Arguments about territorial claims are like relatives disputing a large and desirable legacy. No-one is at their best in that situation. The dismemberment of (Hapsburg) Hungary in around 1919 and 1920 was just such a legacy. People got carried away by the joy of acquisition and the delights of polemic. Hungary lost 60% of its territory. Serbia apparently doubled its extent (after losing the war, in effect). People got excited about this at a moment when people in France or Britain or Spain were not getting excited. However, a few years before, another rush for undefended territiories, the scrabble for Africa, had swept the West away. Over several decades, writers in the West were quite preoccupied by this unearned acquisition of wealth. Nationalism at home took on outrageous forms as a reflection of the land grab in other continents.

As for Macedonian, the status of the language is genuinely interesting if you are a linguist. Arguing about its relationship to Bulgarian or to other South Slav languages is therefore not eccentric or obsessive. It is certainly strange to read about someone writing an article in Macedonian and sending it to a newspaper where the editor translates it into Bulgarian because to publish an article in Macedonian would give it the status of a language (and so impugn Bulgaria's eventual claim to annex Macedonia to a new Greater Bulgaria). Haarmann’s classic 1975 account of European languages (67 of them) says that the first printing press in Macedonia was founded in 1838 in Solun, by Theodosius Sinaitskii, and he launched a weekly newspaper printed in Macedonian, Greek, and Yiddish. Some problems with this! For “jiddisch” we should surely read “ladino”, the Spanish-derived language used by the Jewish community of Thessalonica. And, the town ‘Solun’ is ‘Thessalonika’, older English form “Salonica” (and standard German form Saloniki). My guess is the reference book is wrong here.
Of the hundred or so writers from south-east Europe you are most likely to read, based on translations into Western European languages, none are nationalists (this might withstand checking, but let us move on). The legend of committed nationalists is based on summaries in reports by western journalists. Obviously, there is a very limited market for a nationalist writer from, say, Serbia or Rumania, in the West. Those translations don't exist. The question, then, is how important that current of nationalism, with ethnic pride and matching disparagement of neighbouring peoples and their institutions, actually is.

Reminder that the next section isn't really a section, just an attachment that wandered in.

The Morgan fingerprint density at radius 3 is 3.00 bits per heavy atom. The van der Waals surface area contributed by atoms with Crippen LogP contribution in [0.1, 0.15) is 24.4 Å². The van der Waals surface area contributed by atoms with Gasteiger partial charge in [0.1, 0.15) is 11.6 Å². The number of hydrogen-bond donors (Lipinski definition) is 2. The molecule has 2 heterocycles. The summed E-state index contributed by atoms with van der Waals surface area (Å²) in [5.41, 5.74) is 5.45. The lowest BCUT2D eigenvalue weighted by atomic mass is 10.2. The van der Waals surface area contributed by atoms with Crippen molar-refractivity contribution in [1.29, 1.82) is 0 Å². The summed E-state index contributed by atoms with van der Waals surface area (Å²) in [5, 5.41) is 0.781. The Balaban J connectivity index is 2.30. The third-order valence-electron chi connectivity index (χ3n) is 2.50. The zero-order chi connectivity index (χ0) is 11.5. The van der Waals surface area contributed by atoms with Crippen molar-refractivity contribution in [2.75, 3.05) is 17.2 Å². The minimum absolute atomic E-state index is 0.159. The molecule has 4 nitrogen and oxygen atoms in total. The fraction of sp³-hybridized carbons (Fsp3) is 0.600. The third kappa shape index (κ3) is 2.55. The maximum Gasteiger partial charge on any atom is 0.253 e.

Kitromilides gives a very astute analysis of the so-called Balkan Sprachbund. All linguistic scholars agree that there are features of grammar which appear in most (never all) languages associated in the Balkan regional group. Irrespective of ancestry, there is a shared grammar, actually parts of a shared grammar, present in all the regional languages. It follows that there has been extensive bilingualism in the past. In a village, a man from language A would marry a bride speaking language B, and even if the children grew up speaking language A only, they spoke it with habitual patterns which unmistakably came from language B. This variant has, in each case, contaminated, or brilliantly tinted, the standard language of the area. It is striking that the mixed dialects did not remain confined to border villages, mocked by all the other speakers, but spread their influence to become standard Bulgarian, standard Serbo-Croat, and so forth. Border dialects are in some cases more mixed than these standards, with their Balkan-regional features. In that village, everybody had cousins who spoke a different language. Political nationalism based on language was poorly suited to the facts of Balkan society and had, certainly, not been the principle observed by Balkan people over the thousand or so years prior to the anti-Turkish rebellions of the early 19th century. The bilingual villages were the product, probably, of constant migration - over time, any static community would end up speaking the same language. There are quite similar patterns in folklore, where material seems to have diffused across the entire area, no doubt as a direct product of the bilinguals, readily able to re-create a ballad or a tale in their second personal language. How do you get from a region of bilinguals to a region of nationalists?
I have not seen, in many descriptions of this Sprachbund, an account of when its features emerged and spread. None of the reports mention Old Church Slavonic (geographically, this is Old Macedonian) so I presume that the translinguistic regional features had not emerged at the point when OCS was standardised and written, as a vehicle for translating liturgies, sermons, scriptures, and so forth. (This was the 9th C AD.) When I refer to past bilingualism, that is possibly misleading – actually there were numerous bilinguals in the “present”, say 1900 to 1980.